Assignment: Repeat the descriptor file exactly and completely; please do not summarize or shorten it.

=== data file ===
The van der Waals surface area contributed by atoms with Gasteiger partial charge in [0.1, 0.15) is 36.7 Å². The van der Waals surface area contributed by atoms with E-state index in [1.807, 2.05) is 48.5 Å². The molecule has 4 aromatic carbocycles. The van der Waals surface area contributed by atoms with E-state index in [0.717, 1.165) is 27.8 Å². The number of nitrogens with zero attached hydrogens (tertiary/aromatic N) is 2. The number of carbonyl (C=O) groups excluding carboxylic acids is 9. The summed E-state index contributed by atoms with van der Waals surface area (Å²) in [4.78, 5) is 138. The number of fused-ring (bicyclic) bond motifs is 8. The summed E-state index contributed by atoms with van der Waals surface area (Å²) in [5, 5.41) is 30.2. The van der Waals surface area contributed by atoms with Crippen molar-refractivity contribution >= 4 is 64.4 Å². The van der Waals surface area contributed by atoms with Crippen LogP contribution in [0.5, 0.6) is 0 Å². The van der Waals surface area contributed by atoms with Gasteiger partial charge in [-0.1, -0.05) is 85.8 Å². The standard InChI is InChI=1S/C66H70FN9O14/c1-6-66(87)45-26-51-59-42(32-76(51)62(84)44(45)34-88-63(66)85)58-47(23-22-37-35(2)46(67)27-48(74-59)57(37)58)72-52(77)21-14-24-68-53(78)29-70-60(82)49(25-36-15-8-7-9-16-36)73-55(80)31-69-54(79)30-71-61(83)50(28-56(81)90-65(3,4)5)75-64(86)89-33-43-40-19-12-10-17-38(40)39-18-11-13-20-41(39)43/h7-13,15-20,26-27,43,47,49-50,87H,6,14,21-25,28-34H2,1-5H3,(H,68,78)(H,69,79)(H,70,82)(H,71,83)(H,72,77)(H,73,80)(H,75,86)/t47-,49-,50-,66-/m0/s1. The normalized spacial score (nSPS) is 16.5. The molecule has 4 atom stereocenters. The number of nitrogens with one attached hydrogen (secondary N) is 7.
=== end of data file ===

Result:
The van der Waals surface area contributed by atoms with Gasteiger partial charge in [0.1, 0.15) is 36.7 Å². The van der Waals surface area contributed by atoms with E-state index in [1.807, 2.05) is 48.5 Å². The molecule has 4 aromatic carbocycles. The van der Waals surface area contributed by atoms with E-state index in [0.717, 1.165) is 27.8 Å². The number of nitrogens with zero attached hydrogens (tertiary/aromatic N) is 2. The number of carbonyl (C=O) groups excluding carboxylic acids is 9. The summed E-state index contributed by atoms with van der Waals surface area (Å²) in [4.78, 5) is 138. The number of fused-ring (bicyclic) bond motifs is 8. The summed E-state index contributed by atoms with van der Waals surface area (Å²) in [5, 5.41) is 30.2. The van der Waals surface area contributed by atoms with Crippen molar-refractivity contribution >= 4 is 64.4 Å². The van der Waals surface area contributed by atoms with Crippen LogP contribution in [0.5, 0.6) is 0 Å². The van der Waals surface area contributed by atoms with Gasteiger partial charge in [-0.1, -0.05) is 85.8 Å². The standard InChI is InChI=1S/C66H70FN9O14/c1-6-66(87)45-26-51-59-42(32-76(51)62(84)44(45)34-88-63(66)85)58-47(23-22-37-35(2)46(67)27-48(74-59)57(37)58)72-52(77)21-14-24-68-53(78)29-70-60(82)49(25-36-15-8-7-9-16-36)73-55(80)31-69-54(79)30-71-61(83)50(28-56(81)90-65(3,4)5)75-64(86)89-33-43-40-19-12-10-17-38(40)39-18-11-13-20-41(39)43/h7-13,15-20,26-27,43,47,49-50,87H,6,14,21-25,28-34H2,1-5H3,(H,68,78)(H,69,79)(H,70,82)(H,71,83)(H,72,77)(H,73,80)(H,75,86)/t47-,49-,50-,66-/m0/s1. The normalized spacial score (nSPS) is 16.5. The molecule has 4 atom stereocenters. The number of nitrogens with one attached hydrogen (secondary N) is 7.